Service Dog Identification
Service Dog Registration
All service dogs with a Service Dog Certifications License will be registered in our database. See legal disclaimer Registering your service dog with Service Dog Certification provides you 24/7 access to the Service Dog Registration database. Your Service Dog ID card will have your Registration ID listed so that a third party may verify your registration at any time, any place.
Service Dog Certificates or ID cards can help service dog handlers signal to members of the public that their canine is a trained service animal.
Disclaimer: Under the Americans with Disabilities Act (ADA), a service dog must be individually trained to do work or perform tasks for the benefit of a disabled individual to be legally considered a service animal. A service dog is allowed in areas open to the public – even in places that may prohibit pets – such as stores, restaurants, hotels, beaches, parks, and other public venues.
FAQs: Certificates and IDs
If it is obvious what service the dog provides, then staff at a public establishment may not make any inquiries regarding your disability or what your service dog is trained to do. For example, if the service dog guides a blind person or is pulling a wheelchair, it would be obvious what the individual’s disability is and what task the service dog is trained to perform.
If it is not obvious what service your animal provides (for example, if you have a psychiatric service dog), then staff members are allowed to ask only two questions:
• Is the dog a service animal required because of a disability?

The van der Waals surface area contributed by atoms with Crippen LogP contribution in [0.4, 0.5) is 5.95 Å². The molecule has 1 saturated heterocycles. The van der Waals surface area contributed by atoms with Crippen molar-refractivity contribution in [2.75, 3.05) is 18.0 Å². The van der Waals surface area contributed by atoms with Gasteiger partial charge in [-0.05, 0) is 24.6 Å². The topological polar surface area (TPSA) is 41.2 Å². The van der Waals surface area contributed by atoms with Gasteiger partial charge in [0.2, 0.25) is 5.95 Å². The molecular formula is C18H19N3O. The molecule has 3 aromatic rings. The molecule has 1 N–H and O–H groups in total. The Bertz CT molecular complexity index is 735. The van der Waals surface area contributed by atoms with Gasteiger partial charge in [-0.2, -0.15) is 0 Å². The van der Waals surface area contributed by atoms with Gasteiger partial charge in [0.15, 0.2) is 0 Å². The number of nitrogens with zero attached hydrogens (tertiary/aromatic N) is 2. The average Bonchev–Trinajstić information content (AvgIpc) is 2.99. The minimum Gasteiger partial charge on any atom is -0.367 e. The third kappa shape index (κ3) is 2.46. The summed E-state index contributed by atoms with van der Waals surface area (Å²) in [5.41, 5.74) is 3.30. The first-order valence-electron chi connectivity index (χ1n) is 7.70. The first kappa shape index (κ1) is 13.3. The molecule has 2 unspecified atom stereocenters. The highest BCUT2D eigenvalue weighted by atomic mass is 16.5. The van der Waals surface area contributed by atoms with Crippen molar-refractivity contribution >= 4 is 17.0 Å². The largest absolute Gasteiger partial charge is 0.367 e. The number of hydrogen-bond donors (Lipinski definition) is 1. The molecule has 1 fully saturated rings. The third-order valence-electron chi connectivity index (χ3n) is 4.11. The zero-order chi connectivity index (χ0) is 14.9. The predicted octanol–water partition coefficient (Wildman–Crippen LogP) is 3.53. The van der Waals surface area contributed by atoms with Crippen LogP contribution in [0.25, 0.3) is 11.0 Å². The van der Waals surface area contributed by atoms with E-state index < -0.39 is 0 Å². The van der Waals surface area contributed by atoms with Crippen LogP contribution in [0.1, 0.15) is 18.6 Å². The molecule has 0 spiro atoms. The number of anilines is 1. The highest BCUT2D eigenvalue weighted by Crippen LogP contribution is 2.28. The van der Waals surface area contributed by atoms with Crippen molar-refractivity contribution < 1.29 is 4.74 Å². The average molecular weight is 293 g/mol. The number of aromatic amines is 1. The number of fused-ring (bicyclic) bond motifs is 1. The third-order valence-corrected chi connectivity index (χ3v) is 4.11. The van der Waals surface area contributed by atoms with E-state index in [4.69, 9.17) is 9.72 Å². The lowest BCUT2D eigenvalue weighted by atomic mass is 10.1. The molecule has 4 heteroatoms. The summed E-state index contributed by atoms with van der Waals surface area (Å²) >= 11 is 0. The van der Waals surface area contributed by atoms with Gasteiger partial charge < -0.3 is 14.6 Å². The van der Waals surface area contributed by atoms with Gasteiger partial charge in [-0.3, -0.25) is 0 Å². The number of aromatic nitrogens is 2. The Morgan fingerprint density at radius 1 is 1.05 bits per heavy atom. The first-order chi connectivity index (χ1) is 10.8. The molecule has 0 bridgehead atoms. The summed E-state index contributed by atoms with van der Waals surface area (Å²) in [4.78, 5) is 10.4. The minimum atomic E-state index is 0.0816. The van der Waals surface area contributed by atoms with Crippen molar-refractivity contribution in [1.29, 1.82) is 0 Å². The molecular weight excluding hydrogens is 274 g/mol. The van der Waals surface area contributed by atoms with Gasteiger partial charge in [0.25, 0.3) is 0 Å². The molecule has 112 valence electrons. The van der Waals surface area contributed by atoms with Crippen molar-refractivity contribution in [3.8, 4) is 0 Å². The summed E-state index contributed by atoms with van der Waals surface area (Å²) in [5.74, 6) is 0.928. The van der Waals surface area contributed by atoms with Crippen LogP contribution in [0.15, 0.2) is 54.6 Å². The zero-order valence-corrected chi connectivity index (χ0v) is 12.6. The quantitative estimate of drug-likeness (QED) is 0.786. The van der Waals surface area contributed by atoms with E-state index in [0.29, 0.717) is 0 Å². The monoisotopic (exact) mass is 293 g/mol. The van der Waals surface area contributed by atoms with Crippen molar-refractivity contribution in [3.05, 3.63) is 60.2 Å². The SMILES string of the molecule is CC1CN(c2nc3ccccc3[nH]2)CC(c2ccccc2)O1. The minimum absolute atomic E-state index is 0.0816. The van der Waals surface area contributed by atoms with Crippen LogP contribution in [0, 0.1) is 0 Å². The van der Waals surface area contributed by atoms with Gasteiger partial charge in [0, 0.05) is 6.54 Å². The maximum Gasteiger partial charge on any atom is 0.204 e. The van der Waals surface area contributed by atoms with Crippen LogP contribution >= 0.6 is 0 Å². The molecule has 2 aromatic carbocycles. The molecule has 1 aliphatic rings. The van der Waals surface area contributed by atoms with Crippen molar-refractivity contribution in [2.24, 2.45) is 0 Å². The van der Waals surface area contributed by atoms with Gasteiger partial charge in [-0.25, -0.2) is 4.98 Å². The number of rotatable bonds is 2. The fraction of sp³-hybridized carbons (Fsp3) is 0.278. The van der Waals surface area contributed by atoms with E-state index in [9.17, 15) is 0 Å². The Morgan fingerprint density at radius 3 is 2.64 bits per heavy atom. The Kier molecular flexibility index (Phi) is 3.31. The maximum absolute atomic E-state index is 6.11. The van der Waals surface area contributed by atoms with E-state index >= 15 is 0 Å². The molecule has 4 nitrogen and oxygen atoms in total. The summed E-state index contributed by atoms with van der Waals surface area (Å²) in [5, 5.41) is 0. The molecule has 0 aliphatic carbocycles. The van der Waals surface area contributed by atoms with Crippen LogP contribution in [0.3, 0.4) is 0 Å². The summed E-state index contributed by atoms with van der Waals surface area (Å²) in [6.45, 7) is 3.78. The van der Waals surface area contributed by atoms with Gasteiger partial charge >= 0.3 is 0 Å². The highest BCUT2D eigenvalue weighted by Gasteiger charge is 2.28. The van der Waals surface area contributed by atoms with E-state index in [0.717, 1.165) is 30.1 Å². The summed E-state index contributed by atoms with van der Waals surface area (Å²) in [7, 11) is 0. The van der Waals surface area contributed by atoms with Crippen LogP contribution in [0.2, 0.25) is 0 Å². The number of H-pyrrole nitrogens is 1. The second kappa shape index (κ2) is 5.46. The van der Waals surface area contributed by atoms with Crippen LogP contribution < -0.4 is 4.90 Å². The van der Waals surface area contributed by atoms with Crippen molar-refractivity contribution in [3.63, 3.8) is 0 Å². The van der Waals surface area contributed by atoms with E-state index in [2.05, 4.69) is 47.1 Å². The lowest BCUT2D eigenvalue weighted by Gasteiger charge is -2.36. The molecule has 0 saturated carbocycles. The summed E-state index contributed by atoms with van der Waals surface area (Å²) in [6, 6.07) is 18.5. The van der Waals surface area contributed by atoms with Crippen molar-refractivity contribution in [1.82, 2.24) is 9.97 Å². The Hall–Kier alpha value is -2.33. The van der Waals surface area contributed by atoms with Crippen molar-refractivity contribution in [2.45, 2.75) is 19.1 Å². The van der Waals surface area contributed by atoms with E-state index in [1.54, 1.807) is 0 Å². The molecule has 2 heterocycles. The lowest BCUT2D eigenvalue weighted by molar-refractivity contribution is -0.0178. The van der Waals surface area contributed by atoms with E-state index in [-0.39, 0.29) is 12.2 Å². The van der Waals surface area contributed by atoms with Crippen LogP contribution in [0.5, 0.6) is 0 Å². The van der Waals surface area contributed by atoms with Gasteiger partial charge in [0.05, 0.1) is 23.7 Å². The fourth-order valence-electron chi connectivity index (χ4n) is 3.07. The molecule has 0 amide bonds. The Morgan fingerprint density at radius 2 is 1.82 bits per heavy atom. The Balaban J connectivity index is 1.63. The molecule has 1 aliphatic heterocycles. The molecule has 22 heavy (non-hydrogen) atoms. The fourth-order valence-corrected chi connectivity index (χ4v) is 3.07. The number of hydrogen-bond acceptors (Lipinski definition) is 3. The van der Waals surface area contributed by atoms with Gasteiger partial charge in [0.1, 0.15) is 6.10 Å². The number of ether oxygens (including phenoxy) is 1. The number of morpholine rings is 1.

• What work or task has the dog been trained to perform?
Under the ADA, inquiries from staff members must be limited to the two questions noted above. They cannot ask you what disability you have, nor can they ask you to have your service dog demonstrate the task they have been specially trained to perform.
If it is obvious that your service dog is a service animal that is helping with your disability, any inquiry regarding your condition is not allowed. You have no obligation to respond to questioning, and you can inform the questioner that they are violating your right to privacy under the ADA.
If it is not obvious what task your service dog has been trained to perform, the staff member responsible for determining whether your service dog should be allowed on the premises can ask the two questions noted in FAQ 1. You do not have to give any further information or elaborate on your answers.
You may also, at your election, use ID cards, service dog registration information, certificates, harnesses, tags, or other accessories to help demonstrate that your dog is a service dog to prevent people from making intrusive inquiries in the first place.
Many service dog owners carry identification cards, registration information, or certificates and use tags, vests, and harnesses in order to signal that their dog is a working animal. Under the ADA, these items are not required for a service dog to gain access to public areas and do not confer any rights. Service dog owners commonly use these accessories to visibly inform members of the public and to curtail intrusive inquiries regarding their disability or service dog.
No one can insist on these items to prove that a dog is a service dog. They are used voluntarily by service dog handlers to distinguish their trained service dog from pets. These items are never a substitute for properly qualifying for a service dog, and their use by non-service dog owners is unethical and potentially punishable in certain jurisdictions.